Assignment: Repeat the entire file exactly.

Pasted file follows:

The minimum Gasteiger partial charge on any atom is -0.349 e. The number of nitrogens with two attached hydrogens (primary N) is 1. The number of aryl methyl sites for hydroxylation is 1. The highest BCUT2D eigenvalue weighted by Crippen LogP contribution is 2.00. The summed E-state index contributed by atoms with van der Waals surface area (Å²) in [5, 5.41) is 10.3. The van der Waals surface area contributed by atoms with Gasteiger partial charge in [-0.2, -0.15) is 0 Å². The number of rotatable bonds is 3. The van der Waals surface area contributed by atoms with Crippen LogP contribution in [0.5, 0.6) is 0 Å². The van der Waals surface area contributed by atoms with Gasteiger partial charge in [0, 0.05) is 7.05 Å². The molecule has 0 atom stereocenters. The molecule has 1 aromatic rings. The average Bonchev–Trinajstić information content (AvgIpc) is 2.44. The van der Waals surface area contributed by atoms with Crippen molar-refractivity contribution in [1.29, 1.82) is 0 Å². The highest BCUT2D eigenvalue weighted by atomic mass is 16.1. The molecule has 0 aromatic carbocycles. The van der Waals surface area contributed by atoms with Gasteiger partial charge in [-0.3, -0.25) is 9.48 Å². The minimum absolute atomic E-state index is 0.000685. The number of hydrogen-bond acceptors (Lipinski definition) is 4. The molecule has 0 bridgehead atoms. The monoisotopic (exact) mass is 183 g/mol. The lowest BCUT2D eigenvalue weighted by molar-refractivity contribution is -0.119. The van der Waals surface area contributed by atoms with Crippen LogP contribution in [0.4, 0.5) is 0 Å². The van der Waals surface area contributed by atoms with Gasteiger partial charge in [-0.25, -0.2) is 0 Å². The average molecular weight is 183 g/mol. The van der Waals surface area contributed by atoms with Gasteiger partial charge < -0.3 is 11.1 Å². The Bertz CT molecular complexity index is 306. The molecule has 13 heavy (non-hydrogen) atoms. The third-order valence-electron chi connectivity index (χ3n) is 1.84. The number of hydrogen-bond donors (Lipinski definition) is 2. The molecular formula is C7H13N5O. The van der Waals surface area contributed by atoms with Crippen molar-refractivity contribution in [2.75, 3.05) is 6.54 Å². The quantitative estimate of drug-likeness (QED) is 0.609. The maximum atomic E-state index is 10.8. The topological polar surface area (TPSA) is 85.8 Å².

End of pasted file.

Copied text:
The minimum Gasteiger partial charge on any atom is -0.349 e. The number of nitrogens with two attached hydrogens (primary N) is 1. The number of aryl methyl sites for hydroxylation is 1. The highest BCUT2D eigenvalue weighted by Crippen LogP contribution is 2.00. The summed E-state index contributed by atoms with van der Waals surface area (Å²) in [5, 5.41) is 10.3. The van der Waals surface area contributed by atoms with Gasteiger partial charge in [-0.2, -0.15) is 0 Å². The number of rotatable bonds is 3. The van der Waals surface area contributed by atoms with Crippen LogP contribution in [0.5, 0.6) is 0 Å². The van der Waals surface area contributed by atoms with Gasteiger partial charge in [0, 0.05) is 7.05 Å². The molecule has 0 atom stereocenters. The molecule has 1 aromatic rings. The average Bonchev–Trinajstić information content (AvgIpc) is 2.44. The van der Waals surface area contributed by atoms with Crippen molar-refractivity contribution in [1.29, 1.82) is 0 Å². The highest BCUT2D eigenvalue weighted by atomic mass is 16.1. The molecule has 0 aromatic carbocycles. The van der Waals surface area contributed by atoms with Gasteiger partial charge in [-0.3, -0.25) is 9.48 Å². The minimum absolute atomic E-state index is 0.000685. The number of hydrogen-bond acceptors (Lipinski definition) is 4. The molecule has 0 bridgehead atoms. The monoisotopic (exact) mass is 183 g/mol. The lowest BCUT2D eigenvalue weighted by molar-refractivity contribution is -0.119. The van der Waals surface area contributed by atoms with Crippen LogP contribution in [0.4, 0.5) is 0 Å². The van der Waals surface area contributed by atoms with Gasteiger partial charge in [-0.25, -0.2) is 0 Å². The average molecular weight is 183 g/mol. The van der Waals surface area contributed by atoms with Gasteiger partial charge < -0.3 is 11.1 Å². The Bertz CT molecular complexity index is 306. The molecule has 13 heavy (non-hydrogen) atoms. The third-order valence-electron chi connectivity index (χ3n) is 1.84. The number of hydrogen-bond donors (Lipinski definition) is 2. The molecular formula is C7H13N5O. The van der Waals surface area contributed by atoms with Crippen molar-refractivity contribution in [2.75, 3.05) is 6.54 Å². The quantitative estimate of drug-likeness (QED) is 0.609. The maximum atomic E-state index is 10.8. The topological polar surface area (TPSA) is 85.8 Å².